It comes from "asSOCiation football", an early name for the game used by the English as a nickname for football...to distinguish it from Rugby football.
In the few nations where football is not the #1 sport then its nickname soccer is used...for example in America to distinguish from American football (Gridiron)Another answer:Same as the origins of soccer as a game, the origin of the word soccer can be attributed to different countries. As you probably know already, the game itself wasn't invented by the English, but it was them who popularized it and organized it under a strict set of rules.
Nowadays, the word soccer is usually attributed to Americans, but just like the above example, it was not the Americans who first used or invented the word, they were simply the ones that used it to full effect.
So where did the word soccer come from? I'll try to solve this mystery in the article ahead. You probably know of the slight dispute revolving around the word "soccer". The English will never agree to use the term "soccer" around what they call "football" for centuries.
Paradoxally, the origin of the word soccer comes from…you guessed, England. But in order to fully understand what I'm talking about, keep reading ahead as I'll share some of the beautiful history of soccer.
The date of October 26th 1863 is to soccer what March 4th 1787 is to the United States. It's the day that several soccer clubs all around England gathered up in London and formed The Football Association, the first soccer organization up to that date.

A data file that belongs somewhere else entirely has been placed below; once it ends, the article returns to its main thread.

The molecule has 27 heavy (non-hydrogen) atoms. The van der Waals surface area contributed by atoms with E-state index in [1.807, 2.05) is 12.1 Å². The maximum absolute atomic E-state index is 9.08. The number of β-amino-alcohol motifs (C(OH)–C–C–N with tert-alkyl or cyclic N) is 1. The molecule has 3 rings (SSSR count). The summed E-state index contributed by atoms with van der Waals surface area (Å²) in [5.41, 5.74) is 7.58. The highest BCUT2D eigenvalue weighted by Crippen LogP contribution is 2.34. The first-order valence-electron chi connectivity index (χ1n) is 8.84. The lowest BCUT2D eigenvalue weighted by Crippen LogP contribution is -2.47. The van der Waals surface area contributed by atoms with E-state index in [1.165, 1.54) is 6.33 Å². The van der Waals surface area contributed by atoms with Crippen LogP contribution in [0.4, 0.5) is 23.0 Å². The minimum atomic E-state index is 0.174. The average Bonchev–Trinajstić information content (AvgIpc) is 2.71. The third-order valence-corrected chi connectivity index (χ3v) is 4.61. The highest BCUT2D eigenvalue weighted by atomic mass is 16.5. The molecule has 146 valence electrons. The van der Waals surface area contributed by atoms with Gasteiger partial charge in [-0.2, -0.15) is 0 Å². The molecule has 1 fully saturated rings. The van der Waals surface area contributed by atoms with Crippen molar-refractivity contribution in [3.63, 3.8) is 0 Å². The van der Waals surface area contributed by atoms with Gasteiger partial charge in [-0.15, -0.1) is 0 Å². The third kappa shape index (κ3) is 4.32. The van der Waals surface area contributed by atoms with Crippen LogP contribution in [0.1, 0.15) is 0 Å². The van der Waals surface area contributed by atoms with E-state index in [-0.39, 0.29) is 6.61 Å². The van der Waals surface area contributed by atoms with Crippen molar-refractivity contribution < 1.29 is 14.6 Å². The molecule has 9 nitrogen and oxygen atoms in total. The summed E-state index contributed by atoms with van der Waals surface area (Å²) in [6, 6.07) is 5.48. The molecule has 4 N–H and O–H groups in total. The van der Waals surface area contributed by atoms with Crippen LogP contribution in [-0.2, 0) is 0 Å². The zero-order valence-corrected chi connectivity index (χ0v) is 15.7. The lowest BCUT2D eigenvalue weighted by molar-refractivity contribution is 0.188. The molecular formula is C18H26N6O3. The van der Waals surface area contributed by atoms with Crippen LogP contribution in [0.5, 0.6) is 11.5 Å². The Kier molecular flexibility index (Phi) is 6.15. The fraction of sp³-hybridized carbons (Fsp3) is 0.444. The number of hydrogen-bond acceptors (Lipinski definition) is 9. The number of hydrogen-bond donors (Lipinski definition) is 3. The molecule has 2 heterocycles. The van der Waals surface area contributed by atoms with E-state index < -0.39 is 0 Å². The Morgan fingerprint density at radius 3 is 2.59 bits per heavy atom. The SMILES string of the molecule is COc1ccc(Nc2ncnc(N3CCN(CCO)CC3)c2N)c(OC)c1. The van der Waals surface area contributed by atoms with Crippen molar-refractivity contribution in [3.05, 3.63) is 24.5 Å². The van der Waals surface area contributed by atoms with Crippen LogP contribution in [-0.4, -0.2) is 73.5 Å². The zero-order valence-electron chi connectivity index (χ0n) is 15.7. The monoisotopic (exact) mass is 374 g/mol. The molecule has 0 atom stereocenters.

The reason I compared this date to the day the United States Constitution was adopted because the Football Association organized the game into a sportive "constitution" called the Laws of Football. The term "soccer" appeared shortly after, being an abbreviation from "Football Association" (from assoc.) and although not as heavily used as soccer, it was a short, light form to describe the phenomenon.
Reportedly, the man who stands at the origin of the word soccer is Charles Wreford Brown, an Oxford student who always preferred shortened versions of words, such as brekkers for breakfast, or rugger for rugby.
Soccer gained popularity in the United States later than in the rest of Europe and since the Americans already had a use for the world "football" in understanding the sport of American Football, a middle option was tried on in between 1945 and 1975, when the organization that controlled soccer in the USA was called the "United States Soccer Football Association".
Besides being long, the name was still confusing so after 1974 it simply adopted the name of "United States Soccer Federation" and the word "soccer" would define the sport in the US area ever since.
It's often mistakenly thought that the United States are the only country that uses the term soccer for what is traditionally known as football in Europe, Asia and other parts of the World. However, the new name was adopted by other countries, specifically those that associated football to a different sport prior to soccer being popular. Such countries include Australia, Canada, New Zealand and some parts of Ireland.